An Interview with Sid Thaker
Manager, Financial Reporting Services at Equity Methods
I came to the US in 2013 to study for my MBA. I’d been a programmer at a software company, so my courses in accounting and finance were new to me.
One of my professors had a major impact on how I understood accounting concepts and financial theory. She recommended that I contact Equity Methods about summer internship opportunities. So I did—I emailed the CEO directly. And the CEO responded! He said that the internship program was still under development, but he encouraged me to apply for a full-time job after graduation. I followed up, and it turned out to be a good match.
Equity Methods is a high-powered environment with very smart people. Here’s how I explain the work to friends and family. If your company awards employees with stock compensation, you need to plan the awards and determine their fair market value. We help with some of that planning as well as the valuation. And then we move on to help with the expense, tax, and dilution information that the SEC requires companies to disclose. There’s more, but that’s the primary focus.
My own role began with some programming to apply the accounting concepts. I learned as I went along. Eventually I began interacting with clients directly, figuring out what they needed and how to fold that into the reports I was working on.
Lately, I’ve been working more on analyzing client needs and helping them tackle problems they never even knew existed. I also guide associates and new hires, helping them with accounting concepts, SAS training, and the best practices we have at Equity Methods.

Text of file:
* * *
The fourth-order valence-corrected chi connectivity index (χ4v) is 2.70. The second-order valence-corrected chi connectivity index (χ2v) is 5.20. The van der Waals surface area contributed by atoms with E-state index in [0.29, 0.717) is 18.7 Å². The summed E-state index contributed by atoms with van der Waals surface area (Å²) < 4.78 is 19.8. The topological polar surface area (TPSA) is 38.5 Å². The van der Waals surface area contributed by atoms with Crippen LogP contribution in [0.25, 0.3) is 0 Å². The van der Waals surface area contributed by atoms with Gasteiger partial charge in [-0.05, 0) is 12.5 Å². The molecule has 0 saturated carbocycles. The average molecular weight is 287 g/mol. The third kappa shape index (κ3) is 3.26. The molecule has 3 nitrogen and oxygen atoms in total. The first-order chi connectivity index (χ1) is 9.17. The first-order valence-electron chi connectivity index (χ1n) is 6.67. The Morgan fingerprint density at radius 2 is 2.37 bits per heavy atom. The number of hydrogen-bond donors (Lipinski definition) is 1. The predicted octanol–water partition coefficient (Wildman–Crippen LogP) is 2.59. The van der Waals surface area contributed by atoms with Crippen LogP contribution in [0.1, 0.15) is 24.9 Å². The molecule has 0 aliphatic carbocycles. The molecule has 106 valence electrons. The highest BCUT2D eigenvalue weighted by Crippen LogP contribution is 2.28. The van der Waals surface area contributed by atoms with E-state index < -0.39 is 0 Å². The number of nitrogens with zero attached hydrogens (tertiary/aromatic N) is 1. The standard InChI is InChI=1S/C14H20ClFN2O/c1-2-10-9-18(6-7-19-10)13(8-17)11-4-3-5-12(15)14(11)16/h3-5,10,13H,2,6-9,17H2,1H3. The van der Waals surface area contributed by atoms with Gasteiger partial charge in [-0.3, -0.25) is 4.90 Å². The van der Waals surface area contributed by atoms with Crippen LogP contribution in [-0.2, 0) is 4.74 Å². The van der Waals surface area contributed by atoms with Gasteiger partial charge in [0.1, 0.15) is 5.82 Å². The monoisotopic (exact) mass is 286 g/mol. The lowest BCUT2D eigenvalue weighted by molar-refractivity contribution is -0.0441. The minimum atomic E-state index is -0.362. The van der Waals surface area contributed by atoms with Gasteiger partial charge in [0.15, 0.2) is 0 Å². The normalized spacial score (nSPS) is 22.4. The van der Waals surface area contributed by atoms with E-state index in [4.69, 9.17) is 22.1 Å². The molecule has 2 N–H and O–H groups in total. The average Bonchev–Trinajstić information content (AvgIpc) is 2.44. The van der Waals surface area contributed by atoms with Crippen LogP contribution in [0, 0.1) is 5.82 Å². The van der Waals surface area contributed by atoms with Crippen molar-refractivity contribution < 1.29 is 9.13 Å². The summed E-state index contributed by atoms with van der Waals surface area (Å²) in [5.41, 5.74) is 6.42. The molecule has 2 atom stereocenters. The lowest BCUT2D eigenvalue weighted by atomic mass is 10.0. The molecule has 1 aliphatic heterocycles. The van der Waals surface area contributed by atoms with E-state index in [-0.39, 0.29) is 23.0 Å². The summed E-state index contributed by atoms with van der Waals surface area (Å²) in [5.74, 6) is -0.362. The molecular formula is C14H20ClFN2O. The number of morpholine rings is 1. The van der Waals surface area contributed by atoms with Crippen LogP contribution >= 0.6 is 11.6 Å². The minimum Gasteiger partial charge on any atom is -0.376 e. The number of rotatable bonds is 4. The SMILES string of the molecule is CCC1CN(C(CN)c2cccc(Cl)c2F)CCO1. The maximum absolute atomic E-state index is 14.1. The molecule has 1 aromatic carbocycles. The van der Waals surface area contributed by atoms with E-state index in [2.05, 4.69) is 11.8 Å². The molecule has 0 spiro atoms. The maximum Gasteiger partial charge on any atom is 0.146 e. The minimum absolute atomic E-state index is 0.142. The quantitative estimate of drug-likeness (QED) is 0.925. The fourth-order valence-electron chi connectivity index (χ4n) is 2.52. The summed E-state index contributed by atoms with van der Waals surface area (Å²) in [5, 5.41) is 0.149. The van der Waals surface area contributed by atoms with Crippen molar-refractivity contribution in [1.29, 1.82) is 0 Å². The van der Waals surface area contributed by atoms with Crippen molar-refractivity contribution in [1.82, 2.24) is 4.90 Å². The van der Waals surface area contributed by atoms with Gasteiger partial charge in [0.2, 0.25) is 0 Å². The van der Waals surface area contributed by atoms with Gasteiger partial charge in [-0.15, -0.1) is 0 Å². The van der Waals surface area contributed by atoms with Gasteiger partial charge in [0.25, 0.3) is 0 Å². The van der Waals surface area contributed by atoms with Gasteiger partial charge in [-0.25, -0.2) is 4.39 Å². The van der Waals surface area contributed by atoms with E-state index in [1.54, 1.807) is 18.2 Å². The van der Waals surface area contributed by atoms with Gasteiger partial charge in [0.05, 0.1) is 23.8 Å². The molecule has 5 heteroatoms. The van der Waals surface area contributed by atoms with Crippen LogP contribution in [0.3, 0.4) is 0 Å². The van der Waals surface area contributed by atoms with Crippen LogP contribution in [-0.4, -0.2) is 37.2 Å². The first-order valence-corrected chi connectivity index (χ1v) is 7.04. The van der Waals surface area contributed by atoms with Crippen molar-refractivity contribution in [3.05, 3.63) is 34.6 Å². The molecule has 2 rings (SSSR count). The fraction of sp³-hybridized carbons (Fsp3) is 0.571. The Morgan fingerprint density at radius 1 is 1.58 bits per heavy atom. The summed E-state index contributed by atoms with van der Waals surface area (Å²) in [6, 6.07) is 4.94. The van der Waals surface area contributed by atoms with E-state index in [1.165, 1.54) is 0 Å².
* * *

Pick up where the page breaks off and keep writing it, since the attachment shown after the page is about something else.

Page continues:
New graduates often don’t realize how the people you work with impact how much you like a company. Are they supporting you and helping you grow? Or are you a stepping-stone for someone else’s success? Your colleagues are a critical factor.
Here, you can reach out to anyone for help, no matter how senior they are. People are more than willing to provide guidance. They don’t necessarily give you the answers. It’s more like, “Look into this particular area and see if that helps you” or “Let’s learn from this mistake.” So my recommendation would be to maintain a good, clear line of communication.
I’d also suggest a focus on accuracy and flexibility. Those are key to our reputation in the industry. Beyond that, just be curious about some of the concepts and what’s going on in the industry. Try to understand what you’re working on and why people do things the way they do.
Personally, I don’t want to be in a rigidly ordered work environment. The opportunity to do different things is important to me. When the SEC issues a new rule, for example, the impact on companies is often unknown. Our clients depend on us to figure it out. It’s hard work, but I enjoy the challenge, and it keeps me sharp.
My proudest moments are the ones where we exceed client expectations. One client was openly skeptical that we could improve their current process, but they agreed to work with us on a trial basis. They were shocked by the way we customized their reports, how quickly we turned requests around, and how easy it was to talk to us. We had another situation where the client needed us to provide a pay-for-performance analysis for their proxy in one week. I was able to complete the analysis, prepare a narrative to explain how the pieces fit together, and get it to them on time. Now they’re planning to do additional work with us.
Culture plays a big role in surviving those occasional crunch times. We have things like trivia Wednesdays and pickleball Thursdays so people can take time to decompress. On my own time, I enjoy indoor and outdoor rock climbing. Board games are big with me—anything that has some strategy built into it—and, of course, relaxing and watching TV.
I also enjoy hiking and camping, and Arizona is the best place for that. People generally find Arizona winters amazing but complain about the summers. Not me. I love the sun, and here it stays with me year-round.